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It’s Time To Truly Appreciate Mark Andrews’ Greatness

  • The Draft Network
  • December 20, 2021
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Since the dawn of time, the tight end position has remained parallel with an NFL offense's ability to remain successful. Whether it’s on the ground as a mover in the run game, or through the air within a team’s aerial attack, the progression and evolvement of the position has invited a vast array of characters as headlining weapons into today’s NFL. There are names like San Francisco’s George Kittle to Kansas City’s Travis Kelce, Detroit’s T.J. Hockenson, and Las Vegas’ Darren Waller, but the league’s top tight end target could very well reside in Baltimore in the form of Mark Andrews, one of the more underrated in-line studs the league has to offer.

A fourth-year talent out of Oklahoma, Andrews has enjoyed a career year so far this fall. 15 games in, he’s amassed career-highs in targets, receptions, and yards, and is on pace to top his career-high total in touchdowns (10) with three more games left on the Ravens’ regular-season docket. The de facto leader for the Ravens’ passing attack since he stepped foot in Baltimore’s facility, Andrews’ ability to improve his game, and diversify the unique ways in which he wins and separates from defenders on each route makes it difficult not to include him in the conversation as football’s premier tight end target.

While his game is as much different as it is similar to guys like Kelce and Kittle, who trump him when it comes to top-end speed and ability after the catch, Andrews is a Venus flytrap in space who vacuums footballs into his large frame with ease unlike many in today’s game. While Kelce has reigned supreme in TE1 arguments working in tandem with Patrick Mahomes and his embarrassment of riches in Kansas City, Andrews has been much of a one-trick pony for Baltimore’s passing attack, an attribute to just how good he is, has been, and will be a decade from now.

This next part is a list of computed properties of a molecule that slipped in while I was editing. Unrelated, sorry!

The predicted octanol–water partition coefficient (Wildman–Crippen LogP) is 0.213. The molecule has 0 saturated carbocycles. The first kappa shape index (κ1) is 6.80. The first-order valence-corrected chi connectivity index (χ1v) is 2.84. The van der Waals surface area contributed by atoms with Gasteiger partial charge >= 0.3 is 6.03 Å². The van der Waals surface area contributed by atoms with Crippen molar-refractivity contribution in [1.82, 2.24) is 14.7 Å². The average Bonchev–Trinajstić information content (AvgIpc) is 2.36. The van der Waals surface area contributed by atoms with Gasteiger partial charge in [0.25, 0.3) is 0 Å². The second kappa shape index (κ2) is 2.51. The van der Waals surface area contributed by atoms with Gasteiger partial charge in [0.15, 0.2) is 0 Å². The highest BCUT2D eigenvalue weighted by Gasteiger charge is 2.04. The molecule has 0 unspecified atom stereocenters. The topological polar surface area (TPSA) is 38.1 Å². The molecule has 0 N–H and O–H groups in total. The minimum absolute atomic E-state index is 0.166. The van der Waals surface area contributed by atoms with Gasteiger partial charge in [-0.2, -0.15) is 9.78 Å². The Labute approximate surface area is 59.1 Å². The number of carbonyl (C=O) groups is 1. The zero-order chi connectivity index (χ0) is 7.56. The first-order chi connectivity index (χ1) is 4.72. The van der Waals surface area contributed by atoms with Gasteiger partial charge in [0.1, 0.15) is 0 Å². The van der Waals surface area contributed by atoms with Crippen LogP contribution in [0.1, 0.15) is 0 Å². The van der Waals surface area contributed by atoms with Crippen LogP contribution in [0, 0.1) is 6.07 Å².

The first Ravens tight end to record 1,000 receiving yards in a single season and the first Baltimore pass-catcher to top the 1,000-yard mark since Mike Wallace did so in 2016, what separates Andrews is his ability to dominate with 22 eyes on him at all times. A passing game that thrives off of Lamar Jackson’s playmaking ability to create both within and outside of structure, Andrews’ rapport with the former NFL MVP provides a glimpse into his truly unique skill set.

While he won’t blow you away with elite speed for a man of his stature (255+ pounds) as a sub-4.5 or even sub-4.6 runner, his technicality as a route-runner, similar to the league’s most impactful wideouts, makes him nearly impossible to cover in a phone booth. Crossers, digs, nine-routes, post-corners, fades… whether it’s been Jackson, or as we saw Sunday working with backup Tyler Huntley, it doesn’t matter how opposing coordinators look to scheme against him, No. 89 is always open.

Matched up 1-on-1 with Green Bay safety Darnell Savage, it doesn’t matter that the Packers defender finds himself hip-to-hip as the ball arrives. Although Huntley’s throw couldn’t be placed better if he had walked it up to Andrews, No. 89’s ability to locate the ball in the air while boxing out Savage like an NBA frontcourt player is just high-level stuff in the back corner of the endzone. With 21 receptions, 251 receiving yards, and three touchdowns in the last two weeks combined, Andrews will remain a driving force if Baltimore looks to punch its ticket to the playoffs.

Whether or not teams eventually decide to double Andrews and force a different Raven to beat them remains to be seen, but for now, and over the last few seasons, Baltimore’s offensive success will key around Andrews—a one of one talent whose name should be synonymous alongside the best tight ends the game has to offer.

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